"Walk On Alone" is quite the opener that for me gets off on the wrong foot with the acapella singing.That changes quickly though as it kicks in with the drums and keys standing out.The chunky bass is prominant before 1 1/2 minutes. It settles back as the vocals arrive. Some brief processed vocals after 8 1/2 minutes as it stays relaxed sounding.The instrumental section that follows is more powerful, then the vocals return after 10 minutes. Bass and organ standout late.

"Voices" settles quickly with vocals but it picks up again. An uptempo instrumental section comes in at 2 1/2 minutes with organ. I like the synths and drums 5 minutes in.

"Weapon" has a good intro then we get a calm with vocals. It picks back up and the organ comes in.Vocals are back 5 minutes in. "What Have I Done" has some nice sounding bass in this relaxed intro. Reserved vocals just before a minute. It picks up then settles back as contrasts continue. A good synth led instrumental passage ends it.

"Mind Over Matter" features vocals and a laid back guitar melody. Melancholic synths replace the vocals after 1 1/2 minutes. "Prelude" is another short track but this one has piano throughout.

"World In Front Of Me" has some good guitar before 2 1/2 minutes then the vocals follow.The bass is again prominant and we even get some vocal melodies at one point. Piano before 6 1/2 minutes then it builds. Guitar leads after 10 minutes.

I wish I could be more enthusiastic but at least their debut will always have a place in my rotation.

Report this review (#505515)
Posted Thursday, August 18, 2011 | Review Permalink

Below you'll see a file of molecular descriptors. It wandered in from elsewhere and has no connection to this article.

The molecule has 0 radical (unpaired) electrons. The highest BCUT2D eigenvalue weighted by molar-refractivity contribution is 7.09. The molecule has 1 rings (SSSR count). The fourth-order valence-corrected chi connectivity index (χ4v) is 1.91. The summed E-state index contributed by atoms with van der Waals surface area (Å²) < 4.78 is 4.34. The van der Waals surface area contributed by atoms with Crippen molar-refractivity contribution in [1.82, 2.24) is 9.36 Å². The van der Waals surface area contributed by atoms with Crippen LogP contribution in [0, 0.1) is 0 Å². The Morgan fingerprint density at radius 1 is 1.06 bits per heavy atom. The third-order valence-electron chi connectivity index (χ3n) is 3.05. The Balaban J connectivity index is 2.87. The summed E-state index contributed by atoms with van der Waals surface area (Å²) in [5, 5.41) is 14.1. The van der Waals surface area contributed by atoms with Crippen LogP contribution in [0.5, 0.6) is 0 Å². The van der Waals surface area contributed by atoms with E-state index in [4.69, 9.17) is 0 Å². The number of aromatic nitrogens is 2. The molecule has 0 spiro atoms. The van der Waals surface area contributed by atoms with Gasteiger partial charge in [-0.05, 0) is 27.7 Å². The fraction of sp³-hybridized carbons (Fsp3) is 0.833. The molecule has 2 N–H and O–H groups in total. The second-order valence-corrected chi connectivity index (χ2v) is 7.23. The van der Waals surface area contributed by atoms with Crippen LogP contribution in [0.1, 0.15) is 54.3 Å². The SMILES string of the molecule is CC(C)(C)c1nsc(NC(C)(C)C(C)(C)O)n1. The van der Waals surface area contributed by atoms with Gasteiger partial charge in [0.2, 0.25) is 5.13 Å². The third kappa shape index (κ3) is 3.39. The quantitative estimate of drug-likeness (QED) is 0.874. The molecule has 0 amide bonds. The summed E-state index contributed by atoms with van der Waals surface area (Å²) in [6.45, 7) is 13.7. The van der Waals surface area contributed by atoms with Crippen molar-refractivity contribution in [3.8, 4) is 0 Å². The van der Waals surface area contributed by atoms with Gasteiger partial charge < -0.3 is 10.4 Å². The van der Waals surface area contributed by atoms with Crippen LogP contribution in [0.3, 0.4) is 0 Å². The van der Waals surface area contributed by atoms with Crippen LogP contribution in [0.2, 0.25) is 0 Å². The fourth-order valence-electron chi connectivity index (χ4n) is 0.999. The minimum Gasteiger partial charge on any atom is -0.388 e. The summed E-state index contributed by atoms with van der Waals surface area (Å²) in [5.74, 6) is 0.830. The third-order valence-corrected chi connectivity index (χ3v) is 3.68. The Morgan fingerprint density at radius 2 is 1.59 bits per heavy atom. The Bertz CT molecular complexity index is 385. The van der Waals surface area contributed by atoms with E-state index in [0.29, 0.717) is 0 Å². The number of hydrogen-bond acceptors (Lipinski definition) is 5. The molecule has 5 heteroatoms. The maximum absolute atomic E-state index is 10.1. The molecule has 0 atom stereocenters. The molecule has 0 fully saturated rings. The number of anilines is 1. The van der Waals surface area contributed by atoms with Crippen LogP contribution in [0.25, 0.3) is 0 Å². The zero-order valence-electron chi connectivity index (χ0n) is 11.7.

PSIKE Team & Band Submissions
3 stars MARS HOLLOW took only one year to release their sophomore album. It features seven songs with a length of 48 minutes. If someone wants to have a clue about stylistical similarities, I would name Presto Ballet, IZZ or Kansas, but please don't take this too seriously. They sound rather unique, to make it clear. Musicianship is great overall, especially bass player Kerry Chicoine and guitarist John Baker who are excellent vocalists on top of it. Keyboardist Steve Mauk acts a bit restrained, others will say not overpowering. Jerry Beller's drums and the bass guitar fairly complement each other and care for the necessary drive.

So the band play very compact and lively. There's some room for (short) instrumental solo excursions either. That said both guitarists have their special moments on the excellent epic Walk On Alone which lyrically seems to reflect some relationship problems. Voices convinces me with its special sense of melody and a strong symphonic appeal. 'Weapon in my hand' ... the following song showcases a catchy refrain, evidently dedicated to appeal to a regular rock music fan with hit potential? No, I won't say that this ever was their intention because this is combined with a tricky structure to something entertaining moreover.